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In 2011, music videos were as varied as the artists who made them: we saw a string of videos featuring parties you wish you’d been at. On the indie circuit, found footage and ghostly, atmospheric imagery dominated the landscape. We also saw musicians get behind the camera and make some extraordinary self-directed music videos. This week we invited a musician who's ending up on a lot of year-end lists to share with us their year-end lists — and one from a record store for good measure.

2011: Merrill Garbus’ Picks
Merrill Garbus’ tUnE-yArDs may have been embraced by the indie community, but tUnE-yArDs isn’t your average twee indie pop. If anything, Garbus is the antidote to twee: she’s got a big, blowsy voice and she explores its range with refreshing abandon, edging into abrasive territory in a way that is curiously not abrasive. She’s also profoundly influenced by African music, and you can hear itthatin the layered chirps and coos of some songs, which draw directly from the Central African pygmy vocal tradition. Yes, heady stuff -- but Garbus also loves her dance music, and that’s why her album w h o k i l l has connected on such a visceral level with so many fans this year. (It sounds like very little else in any genre.) We were intrigued to know what music inspired her this year; her choices may surprise you.



2011: Amoeba Music’s Picks
Last but not least, California’s largest independent music store employs a small army of music nerds. In one fell swoop of collective bargaining, they agreed on their 22 (22!) favorite music videos of 2011. Nobody has their fingers in as much music as these folks; consider this a quick primer on some great music that you might have missed.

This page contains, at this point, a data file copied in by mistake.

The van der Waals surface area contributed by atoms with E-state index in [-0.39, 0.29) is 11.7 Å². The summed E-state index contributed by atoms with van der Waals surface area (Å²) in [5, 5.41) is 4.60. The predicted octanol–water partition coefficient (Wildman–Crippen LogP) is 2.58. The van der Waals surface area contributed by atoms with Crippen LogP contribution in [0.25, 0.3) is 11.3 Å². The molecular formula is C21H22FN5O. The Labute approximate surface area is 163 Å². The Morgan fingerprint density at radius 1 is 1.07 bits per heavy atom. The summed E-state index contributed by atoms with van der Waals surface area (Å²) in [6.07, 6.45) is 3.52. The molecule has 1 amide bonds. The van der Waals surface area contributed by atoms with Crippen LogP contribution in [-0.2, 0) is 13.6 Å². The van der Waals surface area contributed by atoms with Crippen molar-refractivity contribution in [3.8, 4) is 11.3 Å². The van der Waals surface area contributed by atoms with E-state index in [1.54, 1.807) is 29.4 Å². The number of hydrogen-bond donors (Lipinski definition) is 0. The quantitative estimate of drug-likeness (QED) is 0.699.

See you in 2012!

Sarah Bardeen, Music Community Manager, recently watched “Favorite Albums of 2011.”

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Bits and bobs that’ve gone live since our last Release Notes...

YouTube is now available in...:
Arabic, Bulgarian, Lithuanian, Romanian, Slovenian, Ukrainian and Vietnamese!

Four new countries get YouTube Partner Program: The Partner Program continued its expansion this quarter, with launches in Argentina, Sweden, New Zealand and the Czech Republic. That makes 21 countries in which people can make money from their videos. For more information about partnerships, click here.

Crossfades, wipes and slides: The video editor lets you combine and trim your videos right on YouTube.com, without installing any software. Now you can add transitions, like crossfades and wipes, between video clips. Just select the transitions tab in the media picker, drag the transition and drop it between any two videos in the storyboard.

MySpace Autoshare: Automatically share your YouTube activities on your MySpace account (you can already do this on your Facebook, Twitter, Buzz, Reader and Orkut accounts). To hook this up, go to Account > ActivitySharing and click “Connect accounts” next to the MySpace logo.

More filtering for charts: YouTube Charts can now be filtered by categories such as Comedy, Gaming and Pets & Animals, in addition to time and popularity "slices." We also show more results (20) per page.


Improved screen reader accessibility for YouTube player: One of our engineering interns spent part of his summer improving video accessibility for visually impaired people. If you use a screen reader that supports Flash, we hope you'll find it easier to enjoy videos on YouTube now. We've also added some more captioning features to the YouTube Data API. You can list tracks, request auto-timing, and download the speech recognition captions for videos that you own.

Shows in France: If you’re a YouTube viewer in France, now you can watch full-length TV shows, like BFMTV: Bourdin Direct and Britain’s Got Talent. Check out the page here.

HD and CC badges on search results page:
When you search for a video on YouTube, the search results now show HD and CC (Closed Caption) badges, in addition to the NEW, CHANNEL and PLAYLIST badges that already exist. If you click on the badge, it will filter out results that don’t fall under that category.